You probably already guessed that return makes the box spit out the result. The result of the calculation 4 * pi * radius * radius is what the function returns to us after we call it.

Now, we need to give this function some name, so that we can call it by name. I want it to be surfaceAreaCalculator, but you can give any function any name. There are certain rules, like, the name cannot have spaces in it, and you cannot use some special words like const, for example, but otherwise, you can call your functions and your constants as you like.

We already know how to give numbers a name — by creating a constant:

cosnt pi = 3.14;

It's exactly the same with functions:

const surfaceAreaCalculator = (radius) => {
  return 4 * 3.14 * radius * radius;
}

const, the name you want, the equal sign and then goes the function itself.

So, let's bring everything together:

const surfaceAreaCalculator = (radius) => {
  return 4 * 3.14 * radius * radius;
}

const surfaceOfMars = surfaceAreaCalculator(3390);

At the top there's a function definition, and then we have a function call.

Let's look inside the box — what's happening when it's called with 3390 as an argument. return wants to return the result, but it's not ready yet — calculation should happen first. The argument is used in the calculation, so first it needs to replace the name radius with the actual value that was passed in, and then do the multiplications:

4 * 3.14 * radius * radius;
4 * 3.14 * 3390 * 3390;
12.56 * 3390 * 3390;
42578.4 * 3390;
144340776;

And 144340776 is then returned. You can also imagine what happens outside when our function returns the value:

const surfaceOfMars = surfaceAreaCalculator(3390);
const surfaceOfMars = 144340776;

Now surfaceOfMars is a constant with a certain numeric value.

Let's take a look at another example:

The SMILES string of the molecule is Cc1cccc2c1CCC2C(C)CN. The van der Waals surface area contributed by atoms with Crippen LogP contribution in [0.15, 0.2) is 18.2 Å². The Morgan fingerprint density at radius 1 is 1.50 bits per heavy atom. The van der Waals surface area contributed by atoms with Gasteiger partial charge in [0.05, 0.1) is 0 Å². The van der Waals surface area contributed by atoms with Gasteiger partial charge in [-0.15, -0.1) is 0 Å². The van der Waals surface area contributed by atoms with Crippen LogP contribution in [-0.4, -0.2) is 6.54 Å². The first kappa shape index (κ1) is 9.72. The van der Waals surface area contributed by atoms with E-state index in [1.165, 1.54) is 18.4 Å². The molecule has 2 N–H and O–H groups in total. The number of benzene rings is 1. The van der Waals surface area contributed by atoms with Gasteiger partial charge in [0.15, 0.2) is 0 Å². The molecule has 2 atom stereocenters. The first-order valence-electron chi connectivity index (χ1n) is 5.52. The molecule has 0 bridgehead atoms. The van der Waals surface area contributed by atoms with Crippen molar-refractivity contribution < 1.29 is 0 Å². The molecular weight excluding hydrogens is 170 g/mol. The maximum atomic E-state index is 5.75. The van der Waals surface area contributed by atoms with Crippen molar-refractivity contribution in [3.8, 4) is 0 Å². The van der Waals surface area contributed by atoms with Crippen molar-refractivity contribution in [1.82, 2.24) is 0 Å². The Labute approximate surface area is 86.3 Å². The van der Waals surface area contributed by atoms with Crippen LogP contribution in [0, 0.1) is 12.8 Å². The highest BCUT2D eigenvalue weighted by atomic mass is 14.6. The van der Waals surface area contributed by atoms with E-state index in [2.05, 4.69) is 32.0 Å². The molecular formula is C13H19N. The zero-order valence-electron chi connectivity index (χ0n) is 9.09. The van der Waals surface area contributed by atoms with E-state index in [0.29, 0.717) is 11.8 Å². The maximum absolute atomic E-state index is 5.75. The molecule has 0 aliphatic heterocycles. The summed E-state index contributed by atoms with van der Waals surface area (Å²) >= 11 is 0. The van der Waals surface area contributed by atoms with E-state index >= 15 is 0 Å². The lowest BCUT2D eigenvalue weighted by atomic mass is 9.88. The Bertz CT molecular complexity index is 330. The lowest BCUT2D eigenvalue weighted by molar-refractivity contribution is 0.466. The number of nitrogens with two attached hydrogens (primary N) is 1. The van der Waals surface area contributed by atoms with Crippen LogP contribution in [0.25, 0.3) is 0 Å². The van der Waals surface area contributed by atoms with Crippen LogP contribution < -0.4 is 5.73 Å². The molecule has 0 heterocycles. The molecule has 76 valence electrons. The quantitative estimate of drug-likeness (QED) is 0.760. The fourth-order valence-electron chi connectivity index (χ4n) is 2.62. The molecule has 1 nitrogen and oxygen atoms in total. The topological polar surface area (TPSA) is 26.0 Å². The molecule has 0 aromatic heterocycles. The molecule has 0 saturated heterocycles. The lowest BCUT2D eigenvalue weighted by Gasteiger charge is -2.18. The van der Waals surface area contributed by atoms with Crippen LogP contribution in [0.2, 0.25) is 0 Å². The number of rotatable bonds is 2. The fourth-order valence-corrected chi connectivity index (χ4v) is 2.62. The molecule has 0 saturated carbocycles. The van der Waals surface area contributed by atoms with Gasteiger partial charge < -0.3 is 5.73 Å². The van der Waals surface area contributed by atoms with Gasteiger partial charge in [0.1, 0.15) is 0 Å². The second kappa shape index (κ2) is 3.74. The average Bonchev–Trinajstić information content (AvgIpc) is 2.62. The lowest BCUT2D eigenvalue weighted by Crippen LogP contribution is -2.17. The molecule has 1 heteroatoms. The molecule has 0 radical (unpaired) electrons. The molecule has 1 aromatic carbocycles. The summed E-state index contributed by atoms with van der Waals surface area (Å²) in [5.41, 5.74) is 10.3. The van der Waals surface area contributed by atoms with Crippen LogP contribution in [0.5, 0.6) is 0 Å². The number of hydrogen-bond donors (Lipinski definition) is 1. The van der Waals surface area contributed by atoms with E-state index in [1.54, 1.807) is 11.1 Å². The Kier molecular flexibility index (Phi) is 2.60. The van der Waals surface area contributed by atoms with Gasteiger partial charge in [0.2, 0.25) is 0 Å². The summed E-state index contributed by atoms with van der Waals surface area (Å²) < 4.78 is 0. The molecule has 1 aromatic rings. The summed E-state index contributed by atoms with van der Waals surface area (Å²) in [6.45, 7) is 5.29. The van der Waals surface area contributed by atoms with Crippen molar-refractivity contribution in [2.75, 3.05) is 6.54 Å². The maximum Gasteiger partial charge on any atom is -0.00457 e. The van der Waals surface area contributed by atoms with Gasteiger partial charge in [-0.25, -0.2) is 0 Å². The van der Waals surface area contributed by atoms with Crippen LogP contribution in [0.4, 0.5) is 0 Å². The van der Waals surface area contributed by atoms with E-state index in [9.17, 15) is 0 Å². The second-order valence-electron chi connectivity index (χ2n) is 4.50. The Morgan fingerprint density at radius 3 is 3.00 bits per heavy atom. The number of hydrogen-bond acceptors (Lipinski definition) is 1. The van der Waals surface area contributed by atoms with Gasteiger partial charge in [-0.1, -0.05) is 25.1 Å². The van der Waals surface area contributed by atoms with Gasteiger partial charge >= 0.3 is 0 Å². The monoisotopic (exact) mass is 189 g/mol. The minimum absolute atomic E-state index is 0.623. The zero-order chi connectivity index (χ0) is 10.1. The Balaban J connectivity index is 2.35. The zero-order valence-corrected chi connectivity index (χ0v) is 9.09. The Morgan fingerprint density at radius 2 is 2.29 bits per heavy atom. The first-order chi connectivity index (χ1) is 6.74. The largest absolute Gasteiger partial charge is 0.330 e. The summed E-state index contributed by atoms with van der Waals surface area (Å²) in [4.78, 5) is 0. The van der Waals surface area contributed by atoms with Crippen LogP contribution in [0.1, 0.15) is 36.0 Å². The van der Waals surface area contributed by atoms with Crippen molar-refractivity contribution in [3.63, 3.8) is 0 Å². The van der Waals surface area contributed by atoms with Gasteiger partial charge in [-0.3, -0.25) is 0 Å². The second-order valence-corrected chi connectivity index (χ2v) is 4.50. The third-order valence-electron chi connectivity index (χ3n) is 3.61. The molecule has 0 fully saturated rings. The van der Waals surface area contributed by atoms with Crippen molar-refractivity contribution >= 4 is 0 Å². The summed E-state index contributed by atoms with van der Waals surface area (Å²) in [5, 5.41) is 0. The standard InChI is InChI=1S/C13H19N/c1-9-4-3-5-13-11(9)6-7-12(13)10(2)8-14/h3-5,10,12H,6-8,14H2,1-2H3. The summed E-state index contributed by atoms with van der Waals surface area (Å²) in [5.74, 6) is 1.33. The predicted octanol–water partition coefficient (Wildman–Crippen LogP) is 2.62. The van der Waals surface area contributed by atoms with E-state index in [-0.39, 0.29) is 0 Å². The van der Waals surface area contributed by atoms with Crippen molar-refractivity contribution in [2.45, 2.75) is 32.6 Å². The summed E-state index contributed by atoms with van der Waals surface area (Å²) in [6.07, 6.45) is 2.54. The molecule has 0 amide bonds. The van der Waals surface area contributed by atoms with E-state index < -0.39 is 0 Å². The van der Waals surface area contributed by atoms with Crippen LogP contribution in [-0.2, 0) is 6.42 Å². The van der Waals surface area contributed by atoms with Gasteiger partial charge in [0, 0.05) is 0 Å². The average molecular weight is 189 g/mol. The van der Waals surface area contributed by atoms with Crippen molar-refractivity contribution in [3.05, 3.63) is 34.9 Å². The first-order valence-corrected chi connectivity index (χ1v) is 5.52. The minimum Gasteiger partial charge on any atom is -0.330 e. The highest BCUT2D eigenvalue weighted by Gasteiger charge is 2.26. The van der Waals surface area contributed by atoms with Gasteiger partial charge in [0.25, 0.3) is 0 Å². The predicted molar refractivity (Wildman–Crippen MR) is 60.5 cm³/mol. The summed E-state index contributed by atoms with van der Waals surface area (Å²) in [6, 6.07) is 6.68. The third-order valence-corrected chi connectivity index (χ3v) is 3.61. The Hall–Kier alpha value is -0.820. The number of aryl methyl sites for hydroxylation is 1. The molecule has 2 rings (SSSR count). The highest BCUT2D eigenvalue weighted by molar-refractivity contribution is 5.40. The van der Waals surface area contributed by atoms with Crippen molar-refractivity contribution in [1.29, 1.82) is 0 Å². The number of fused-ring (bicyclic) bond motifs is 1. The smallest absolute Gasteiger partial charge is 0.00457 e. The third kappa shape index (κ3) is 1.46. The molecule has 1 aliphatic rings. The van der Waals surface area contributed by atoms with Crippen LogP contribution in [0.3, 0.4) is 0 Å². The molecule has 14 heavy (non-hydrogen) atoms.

const percentageCalculator = (number, total) => {
  return number * 100 / total;
}

This function takes two numbers and returns the percentage. If you give it 40 and 80, it will return 50, becase 40 is 50% of 80.

As you see, when there are multiple arguments, they are separated by commas.

Let's print the result onto the screen:

console.log("How much of December is gone already? ");
console.log(percentageCalculator(16, 31));

Today is December 16, and I want to know what percentage of December is already gone. Look at this second statement — there are two important points here.

First: we can put the function call in any place where we can put a string, a number or a constant. On the first line we printed a string, and on the second line we printed whatever the percentageCalculator has returned.

And the second important point: function calls can be arguments for other functions! console.log is a function — this is why we have brackets when we use it. console.log function takes an argument and prints it on the screen. We put the function call AS the argument, and it worked. Our function was called first, then the result was returned, then console.log was called with our result as an argument and it got printed.

Okay, that's it for me, it's your turn now. Continue to the exercise and write your own function.